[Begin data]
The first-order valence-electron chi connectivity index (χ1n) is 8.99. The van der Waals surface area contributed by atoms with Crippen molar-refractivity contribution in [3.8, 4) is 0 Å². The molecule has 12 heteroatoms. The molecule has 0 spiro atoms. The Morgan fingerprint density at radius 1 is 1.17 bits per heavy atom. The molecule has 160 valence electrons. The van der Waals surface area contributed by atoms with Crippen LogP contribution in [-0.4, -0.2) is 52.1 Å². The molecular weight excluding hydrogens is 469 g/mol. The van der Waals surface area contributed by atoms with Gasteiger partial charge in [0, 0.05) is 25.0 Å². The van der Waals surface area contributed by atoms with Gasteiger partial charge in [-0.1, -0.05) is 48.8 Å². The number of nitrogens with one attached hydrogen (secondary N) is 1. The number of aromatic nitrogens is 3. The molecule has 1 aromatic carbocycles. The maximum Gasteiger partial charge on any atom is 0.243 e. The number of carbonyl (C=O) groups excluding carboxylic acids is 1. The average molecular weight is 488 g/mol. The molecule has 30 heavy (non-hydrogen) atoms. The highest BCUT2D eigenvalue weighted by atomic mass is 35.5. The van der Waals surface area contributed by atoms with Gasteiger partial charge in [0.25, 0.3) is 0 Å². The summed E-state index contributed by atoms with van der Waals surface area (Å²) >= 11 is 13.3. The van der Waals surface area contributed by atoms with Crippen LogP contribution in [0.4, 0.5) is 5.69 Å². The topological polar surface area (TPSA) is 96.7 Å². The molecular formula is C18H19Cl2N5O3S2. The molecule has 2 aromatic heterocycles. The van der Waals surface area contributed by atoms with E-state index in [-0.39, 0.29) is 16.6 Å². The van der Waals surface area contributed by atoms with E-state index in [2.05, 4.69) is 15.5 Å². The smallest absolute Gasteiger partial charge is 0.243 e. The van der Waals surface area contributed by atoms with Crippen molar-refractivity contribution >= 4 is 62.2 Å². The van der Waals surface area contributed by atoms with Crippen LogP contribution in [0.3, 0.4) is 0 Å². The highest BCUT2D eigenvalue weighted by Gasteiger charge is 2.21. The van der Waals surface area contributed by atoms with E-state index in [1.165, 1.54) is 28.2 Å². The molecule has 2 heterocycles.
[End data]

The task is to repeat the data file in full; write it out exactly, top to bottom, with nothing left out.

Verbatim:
The first-order valence-electron chi connectivity index (χ1n) is 8.99. The van der Waals surface area contributed by atoms with Crippen molar-refractivity contribution in [3.8, 4) is 0 Å². The molecule has 12 heteroatoms. The molecule has 0 spiro atoms. The Morgan fingerprint density at radius 1 is 1.17 bits per heavy atom. The molecule has 160 valence electrons. The van der Waals surface area contributed by atoms with Crippen LogP contribution in [-0.4, -0.2) is 52.1 Å². The molecular weight excluding hydrogens is 469 g/mol. The van der Waals surface area contributed by atoms with Gasteiger partial charge in [0, 0.05) is 25.0 Å². The van der Waals surface area contributed by atoms with Gasteiger partial charge in [-0.1, -0.05) is 48.8 Å². The number of nitrogens with one attached hydrogen (secondary N) is 1. The number of aromatic nitrogens is 3. The molecule has 1 aromatic carbocycles. The maximum Gasteiger partial charge on any atom is 0.243 e. The number of carbonyl (C=O) groups excluding carboxylic acids is 1. The average molecular weight is 488 g/mol. The molecule has 30 heavy (non-hydrogen) atoms. The highest BCUT2D eigenvalue weighted by atomic mass is 35.5. The van der Waals surface area contributed by atoms with Gasteiger partial charge in [0.25, 0.3) is 0 Å². The summed E-state index contributed by atoms with van der Waals surface area (Å²) >= 11 is 13.3. The van der Waals surface area contributed by atoms with Crippen LogP contribution in [0.4, 0.5) is 5.69 Å². The topological polar surface area (TPSA) is 96.7 Å². The molecular formula is C18H19Cl2N5O3S2. The molecule has 2 aromatic heterocycles. The van der Waals surface area contributed by atoms with E-state index in [-0.39, 0.29) is 16.6 Å². The van der Waals surface area contributed by atoms with E-state index in [2.05, 4.69) is 15.5 Å². The smallest absolute Gasteiger partial charge is 0.243 e. The van der Waals surface area contributed by atoms with Crippen molar-refractivity contribution >= 4 is 62.2 Å². The van der Waals surface area contributed by atoms with Crippen LogP contribution in [0.3, 0.4) is 0 Å². The highest BCUT2D eigenvalue weighted by Gasteiger charge is 2.21. The van der Waals surface area contributed by atoms with E-state index in [1.165, 1.54) is 28.2 Å². The molecule has 2 heterocycles.